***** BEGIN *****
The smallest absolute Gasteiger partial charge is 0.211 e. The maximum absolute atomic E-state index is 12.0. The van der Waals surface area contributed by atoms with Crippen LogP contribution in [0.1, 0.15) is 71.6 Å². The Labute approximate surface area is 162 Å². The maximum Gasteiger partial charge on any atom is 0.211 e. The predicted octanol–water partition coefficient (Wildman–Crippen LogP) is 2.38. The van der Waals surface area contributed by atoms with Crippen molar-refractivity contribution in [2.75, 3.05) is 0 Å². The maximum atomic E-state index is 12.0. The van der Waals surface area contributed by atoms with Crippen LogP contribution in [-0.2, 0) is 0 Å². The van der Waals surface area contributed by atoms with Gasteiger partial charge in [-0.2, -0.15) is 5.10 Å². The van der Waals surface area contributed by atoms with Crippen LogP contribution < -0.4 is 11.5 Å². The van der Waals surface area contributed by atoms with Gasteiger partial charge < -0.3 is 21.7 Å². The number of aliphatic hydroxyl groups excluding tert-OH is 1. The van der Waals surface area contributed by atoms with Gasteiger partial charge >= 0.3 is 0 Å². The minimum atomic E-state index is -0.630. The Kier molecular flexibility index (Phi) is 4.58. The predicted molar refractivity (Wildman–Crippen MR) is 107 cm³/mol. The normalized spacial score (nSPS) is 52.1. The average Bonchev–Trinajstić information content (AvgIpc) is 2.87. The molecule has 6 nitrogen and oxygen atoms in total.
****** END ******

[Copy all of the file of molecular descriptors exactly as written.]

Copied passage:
The smallest absolute Gasteiger partial charge is 0.211 e. The maximum absolute atomic E-state index is 12.0. The van der Waals surface area contributed by atoms with Crippen LogP contribution in [0.1, 0.15) is 71.6 Å². The Labute approximate surface area is 162 Å². The maximum Gasteiger partial charge on any atom is 0.211 e. The predicted octanol–water partition coefficient (Wildman–Crippen LogP) is 2.38. The van der Waals surface area contributed by atoms with Crippen molar-refractivity contribution in [2.75, 3.05) is 0 Å². The maximum atomic E-state index is 12.0. The van der Waals surface area contributed by atoms with Crippen LogP contribution in [-0.2, 0) is 0 Å². The van der Waals surface area contributed by atoms with Gasteiger partial charge in [-0.2, -0.15) is 5.10 Å². The van der Waals surface area contributed by atoms with Crippen LogP contribution < -0.4 is 11.5 Å². The van der Waals surface area contributed by atoms with Gasteiger partial charge < -0.3 is 21.7 Å². The number of aliphatic hydroxyl groups excluding tert-OH is 1. The van der Waals surface area contributed by atoms with Gasteiger partial charge >= 0.3 is 0 Å². The minimum atomic E-state index is -0.630. The Kier molecular flexibility index (Phi) is 4.58. The predicted molar refractivity (Wildman–Crippen MR) is 107 cm³/mol. The normalized spacial score (nSPS) is 52.1. The average Bonchev–Trinajstić information content (AvgIpc) is 2.87. The molecule has 6 nitrogen and oxygen atoms in total.